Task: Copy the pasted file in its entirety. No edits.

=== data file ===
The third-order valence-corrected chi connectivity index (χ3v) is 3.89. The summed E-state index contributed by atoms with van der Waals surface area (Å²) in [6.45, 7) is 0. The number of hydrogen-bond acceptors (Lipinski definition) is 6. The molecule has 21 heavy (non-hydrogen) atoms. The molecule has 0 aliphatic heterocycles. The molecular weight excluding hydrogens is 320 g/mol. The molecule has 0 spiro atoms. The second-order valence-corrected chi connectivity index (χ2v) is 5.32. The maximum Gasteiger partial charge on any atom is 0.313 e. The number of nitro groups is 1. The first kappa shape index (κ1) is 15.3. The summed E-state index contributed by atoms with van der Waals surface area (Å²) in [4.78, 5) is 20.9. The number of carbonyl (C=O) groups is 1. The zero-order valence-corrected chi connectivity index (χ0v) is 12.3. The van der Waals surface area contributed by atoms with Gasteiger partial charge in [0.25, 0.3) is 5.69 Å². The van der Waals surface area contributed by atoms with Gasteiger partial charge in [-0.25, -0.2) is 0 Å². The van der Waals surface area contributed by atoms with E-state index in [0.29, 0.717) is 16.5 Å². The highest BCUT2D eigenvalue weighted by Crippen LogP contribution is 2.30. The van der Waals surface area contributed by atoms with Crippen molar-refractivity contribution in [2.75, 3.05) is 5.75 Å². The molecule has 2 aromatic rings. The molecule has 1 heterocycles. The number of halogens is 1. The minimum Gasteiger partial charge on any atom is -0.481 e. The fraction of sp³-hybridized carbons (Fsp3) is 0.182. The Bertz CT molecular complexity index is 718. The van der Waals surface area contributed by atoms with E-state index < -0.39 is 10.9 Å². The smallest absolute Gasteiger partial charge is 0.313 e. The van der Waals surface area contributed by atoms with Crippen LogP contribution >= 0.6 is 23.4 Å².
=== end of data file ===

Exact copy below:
The third-order valence-corrected chi connectivity index (χ3v) is 3.89. The summed E-state index contributed by atoms with van der Waals surface area (Å²) in [6.45, 7) is 0. The number of hydrogen-bond acceptors (Lipinski definition) is 6. The molecule has 21 heavy (non-hydrogen) atoms. The molecule has 0 aliphatic heterocycles. The molecular weight excluding hydrogens is 320 g/mol. The molecule has 0 spiro atoms. The second-order valence-corrected chi connectivity index (χ2v) is 5.32. The maximum Gasteiger partial charge on any atom is 0.313 e. The number of nitro groups is 1. The first kappa shape index (κ1) is 15.3. The summed E-state index contributed by atoms with van der Waals surface area (Å²) in [4.78, 5) is 20.9. The number of carbonyl (C=O) groups is 1. The zero-order valence-corrected chi connectivity index (χ0v) is 12.3. The van der Waals surface area contributed by atoms with Gasteiger partial charge in [0.25, 0.3) is 5.69 Å². The van der Waals surface area contributed by atoms with Gasteiger partial charge in [-0.25, -0.2) is 0 Å². The van der Waals surface area contributed by atoms with E-state index in [0.29, 0.717) is 16.5 Å². The highest BCUT2D eigenvalue weighted by Crippen LogP contribution is 2.30. The van der Waals surface area contributed by atoms with Crippen molar-refractivity contribution in [2.75, 3.05) is 5.75 Å². The molecule has 2 aromatic rings. The molecule has 1 heterocycles. The number of halogens is 1. The minimum Gasteiger partial charge on any atom is -0.481 e. The fraction of sp³-hybridized carbons (Fsp3) is 0.182. The Bertz CT molecular complexity index is 718. The van der Waals surface area contributed by atoms with E-state index < -0.39 is 10.9 Å². The smallest absolute Gasteiger partial charge is 0.313 e. The van der Waals surface area contributed by atoms with Crippen LogP contribution >= 0.6 is 23.4 Å².